It was interesting to see how Gilmore works characters from other Russian and Slavic myths into the story. As well as Koschei the Deathless, we meet Marya Morevna, Morozko the frost demon, the god Volos, the house spirit Kikimora and others. The fantasy/mythology element becomes very dominant in the second half of the book, more than I would have preferred, but Gilmore does a good job of tying it together with the historical storyline, showing how the actions of the gods and demons are linked to the actions of Ivan and his oprichniki. I was particularly intrigued by the character of Ivanushka, the Tsar’s son and heir; Yaga promises Anastasia she will protect him, but we know from history that his story will take a tragic turn.

I think The Witch and the Tsar is worth reading if you’re interested in Russian history and mythology, but naturally I couldn’t help comparing it to Katherine Arden’s trilogy (beginning with The Bear and the Nightingale) which I found much more enjoyable.

Thanks to HarperVoyager for providing a copy of this book for review via NetGalley.

The Ghost Bride by Yangsze Choo

I originally intended to read The Ghost Bride for this year’s RIP challenge but ran out of time. I then thought it might be suitable for Chris and Lizzie’s Witch Week earlier this month (it seemed to fit their theme of Polychromancy – fantasy/sci-fi by authors from diverse backgrounds) but I didn’t finish it in time for that either. Never mind – I’ve read it now and enjoyed it, although it wasn’t really what I’d expected. Having previously read Yangsze Choo’s other novel, The Night Tiger, a story steeped in Chinese and Malaysian folklore but with only a small amount of magical realism, I had thought this book would be similar. However, I discovered that this one has a much stronger fantasy element.

The Ghost Bride is narrated by seventeen-year-old Li Lan, a young Chinese woman who lives with her opium-addicted father and her beloved amah (nursemaid) in 1890s Malacca, a city in what was then known as Malaya. The time has come for Li Lan to marry, but her father has fallen into financial difficulties and her options are limited. When she receives an offer from the wealthy Lim family to become the wife of their son, Lim Tian Ching, this should have been a wonderful opportunity for Li Lan, but instead she is horrified – because Lim Tian Ching is dead. This arrangement would provide financial security and comfort for Li Lan, but it would mean living the rest of her life as a widow.

Li Lan vows to resist the attempts of the Lim family to turn her into a ‘ghost bride’, but Lim Tian Ching has other ideas and begins to visit her in her dreams every night, claiming that he was murdered by his cousin, Tian Bai. Li Lan wants nothing to do with the whole situation, but when her soul becomes separated from her body during an illness, she finds herself thrust into the afterlife. In this world populated with ghosts and spirits, she must try to discover the truth about Lim Tian Ching’s death if she wants to have any chance of returning to her body and living in peace.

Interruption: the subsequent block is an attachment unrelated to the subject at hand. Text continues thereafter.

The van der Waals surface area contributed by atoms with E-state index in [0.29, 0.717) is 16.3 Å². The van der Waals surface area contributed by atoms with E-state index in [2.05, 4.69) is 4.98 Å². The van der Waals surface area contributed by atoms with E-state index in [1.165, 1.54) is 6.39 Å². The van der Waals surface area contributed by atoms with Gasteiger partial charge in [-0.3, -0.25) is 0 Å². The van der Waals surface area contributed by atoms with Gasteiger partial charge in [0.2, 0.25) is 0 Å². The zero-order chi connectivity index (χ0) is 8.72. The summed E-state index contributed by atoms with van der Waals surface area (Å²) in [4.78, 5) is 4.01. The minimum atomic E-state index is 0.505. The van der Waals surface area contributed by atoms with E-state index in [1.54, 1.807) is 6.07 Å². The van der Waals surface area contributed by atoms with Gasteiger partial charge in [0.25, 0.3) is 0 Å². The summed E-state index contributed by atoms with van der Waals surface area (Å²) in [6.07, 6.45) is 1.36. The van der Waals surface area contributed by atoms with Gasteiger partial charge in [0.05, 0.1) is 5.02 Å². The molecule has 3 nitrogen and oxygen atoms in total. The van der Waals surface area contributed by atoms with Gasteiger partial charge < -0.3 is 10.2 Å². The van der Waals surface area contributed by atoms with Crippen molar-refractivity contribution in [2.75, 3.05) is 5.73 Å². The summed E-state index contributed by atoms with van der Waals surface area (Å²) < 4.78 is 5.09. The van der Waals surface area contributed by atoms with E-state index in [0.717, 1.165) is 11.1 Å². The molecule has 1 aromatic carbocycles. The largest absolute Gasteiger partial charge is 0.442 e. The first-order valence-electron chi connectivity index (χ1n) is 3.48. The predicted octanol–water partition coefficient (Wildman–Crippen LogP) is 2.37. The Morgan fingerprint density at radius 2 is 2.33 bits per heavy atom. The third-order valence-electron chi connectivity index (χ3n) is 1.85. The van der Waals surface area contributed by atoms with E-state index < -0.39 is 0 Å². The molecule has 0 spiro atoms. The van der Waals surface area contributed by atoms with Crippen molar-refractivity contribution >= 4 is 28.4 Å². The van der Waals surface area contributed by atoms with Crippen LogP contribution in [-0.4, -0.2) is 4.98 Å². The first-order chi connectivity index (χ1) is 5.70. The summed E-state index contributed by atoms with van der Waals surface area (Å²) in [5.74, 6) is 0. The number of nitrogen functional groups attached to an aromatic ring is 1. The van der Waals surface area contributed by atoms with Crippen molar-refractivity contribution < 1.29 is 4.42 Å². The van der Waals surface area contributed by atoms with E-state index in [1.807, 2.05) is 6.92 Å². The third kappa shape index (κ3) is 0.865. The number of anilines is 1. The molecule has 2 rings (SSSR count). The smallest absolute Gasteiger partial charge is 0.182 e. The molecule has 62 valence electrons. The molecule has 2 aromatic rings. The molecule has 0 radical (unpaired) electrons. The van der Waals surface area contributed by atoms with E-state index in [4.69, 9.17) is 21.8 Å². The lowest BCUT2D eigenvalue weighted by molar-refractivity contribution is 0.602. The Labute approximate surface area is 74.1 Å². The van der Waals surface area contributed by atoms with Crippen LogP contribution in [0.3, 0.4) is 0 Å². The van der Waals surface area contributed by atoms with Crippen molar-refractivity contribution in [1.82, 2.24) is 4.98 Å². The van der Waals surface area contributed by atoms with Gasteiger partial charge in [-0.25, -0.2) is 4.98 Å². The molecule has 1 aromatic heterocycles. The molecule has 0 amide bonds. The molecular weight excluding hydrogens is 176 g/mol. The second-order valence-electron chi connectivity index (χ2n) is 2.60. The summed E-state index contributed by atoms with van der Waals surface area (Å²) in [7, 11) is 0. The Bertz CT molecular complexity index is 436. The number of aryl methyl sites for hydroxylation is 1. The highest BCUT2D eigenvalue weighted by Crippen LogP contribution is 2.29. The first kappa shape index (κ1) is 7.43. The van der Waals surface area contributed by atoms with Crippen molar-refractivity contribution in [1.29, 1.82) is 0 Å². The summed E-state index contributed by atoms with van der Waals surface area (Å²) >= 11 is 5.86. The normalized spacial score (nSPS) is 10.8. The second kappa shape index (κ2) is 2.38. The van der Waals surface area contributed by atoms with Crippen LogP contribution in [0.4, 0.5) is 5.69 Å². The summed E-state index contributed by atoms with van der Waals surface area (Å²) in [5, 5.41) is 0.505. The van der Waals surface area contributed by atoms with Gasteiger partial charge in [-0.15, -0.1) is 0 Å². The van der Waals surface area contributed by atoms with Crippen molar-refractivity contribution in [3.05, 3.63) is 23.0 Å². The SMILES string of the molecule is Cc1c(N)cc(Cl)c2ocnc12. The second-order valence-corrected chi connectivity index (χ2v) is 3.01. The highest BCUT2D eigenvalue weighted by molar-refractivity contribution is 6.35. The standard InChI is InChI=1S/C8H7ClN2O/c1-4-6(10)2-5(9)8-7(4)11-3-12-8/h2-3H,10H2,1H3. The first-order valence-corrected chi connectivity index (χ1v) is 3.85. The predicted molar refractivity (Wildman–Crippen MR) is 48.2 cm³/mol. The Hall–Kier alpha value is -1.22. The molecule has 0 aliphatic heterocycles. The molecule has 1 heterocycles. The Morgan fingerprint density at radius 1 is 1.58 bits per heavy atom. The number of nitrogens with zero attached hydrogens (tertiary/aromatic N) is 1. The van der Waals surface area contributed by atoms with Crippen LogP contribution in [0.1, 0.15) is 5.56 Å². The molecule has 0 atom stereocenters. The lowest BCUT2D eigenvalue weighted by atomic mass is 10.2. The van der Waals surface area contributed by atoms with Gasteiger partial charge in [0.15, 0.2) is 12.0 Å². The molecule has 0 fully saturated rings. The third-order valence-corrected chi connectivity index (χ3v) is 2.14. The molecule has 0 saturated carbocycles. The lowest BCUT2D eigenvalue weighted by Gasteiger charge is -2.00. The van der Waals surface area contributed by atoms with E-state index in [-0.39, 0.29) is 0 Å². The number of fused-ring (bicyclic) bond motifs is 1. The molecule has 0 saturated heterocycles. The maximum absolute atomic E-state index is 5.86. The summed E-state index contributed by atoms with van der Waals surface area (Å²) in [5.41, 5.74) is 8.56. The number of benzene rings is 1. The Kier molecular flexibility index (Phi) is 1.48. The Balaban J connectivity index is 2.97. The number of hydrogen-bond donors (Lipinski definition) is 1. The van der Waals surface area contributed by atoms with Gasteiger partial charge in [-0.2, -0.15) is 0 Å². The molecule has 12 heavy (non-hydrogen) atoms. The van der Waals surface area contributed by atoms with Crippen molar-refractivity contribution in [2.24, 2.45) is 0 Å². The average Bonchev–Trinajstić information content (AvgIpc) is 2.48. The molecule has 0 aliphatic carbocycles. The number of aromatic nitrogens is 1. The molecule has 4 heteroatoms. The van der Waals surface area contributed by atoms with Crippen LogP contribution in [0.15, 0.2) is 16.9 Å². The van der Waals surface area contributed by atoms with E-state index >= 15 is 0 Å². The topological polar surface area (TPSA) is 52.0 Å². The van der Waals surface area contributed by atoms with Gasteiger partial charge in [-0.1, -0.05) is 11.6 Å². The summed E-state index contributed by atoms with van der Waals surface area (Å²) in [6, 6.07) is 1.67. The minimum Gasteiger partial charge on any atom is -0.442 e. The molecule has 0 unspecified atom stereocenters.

As you can probably tell, this is a book with a very strange plot – I’ve never read anything quite like it! It’s definitely not my usual sort of read and as I’ve said, I was expecting something more like The Night Tiger – historical fiction with just a little bit of fantasy. Instead, I found I was reading a book set almost entirely in the Chinese underworld, complete with dragons and ‘ox-headed demons’. It was interesting, though, and Yangsze Choo’s worldbuilding is excellent. I was fascinated by the way she incorporates the Chinese custom of burning ‘funeral money’ as offerings for the dead into the plot, with the paper money burnt in the real world corresponding to the appearance of paper houses, paper animals and even puppet-like paper servants in the afterlife.

Although a lot of time is spent on describing the bureaucracy of the world in which Li Lan finds herself, the court cases that take place in the Plains of the Dead and the ways in which the souls of the recently deceased are judged, the focus is always on Li Lan’s personal story and the people she meets in the underworld who can help her with her task. There’s even a touch of romance, although Li Lan’s love interest is certainly not Lim Tian Ching, whom she despises from the beginning. I won’t tell you who he is, but he ended up being my favourite character.

I felt that this book was longer than it really needed to be and some of Li Lan’s adventures in the Plains of the Dead were too drawn out, but overall I found The Ghost Bride an unusual and intriguing novel which has left me wanting to know more about the Chinese afterlife!

Fool’s Quest by Robin Hobb

Although I don’t read a lot of fantasy, I do love Robin Hobb’s books and would count her as one of my favourite authors. I’ve now read fifteen of her novels, all from the various trilogies and quartets that make up the larger sequence known as the Realm of the Elderlings. After this book, I’ll only have one more to read and then I’ll be finished.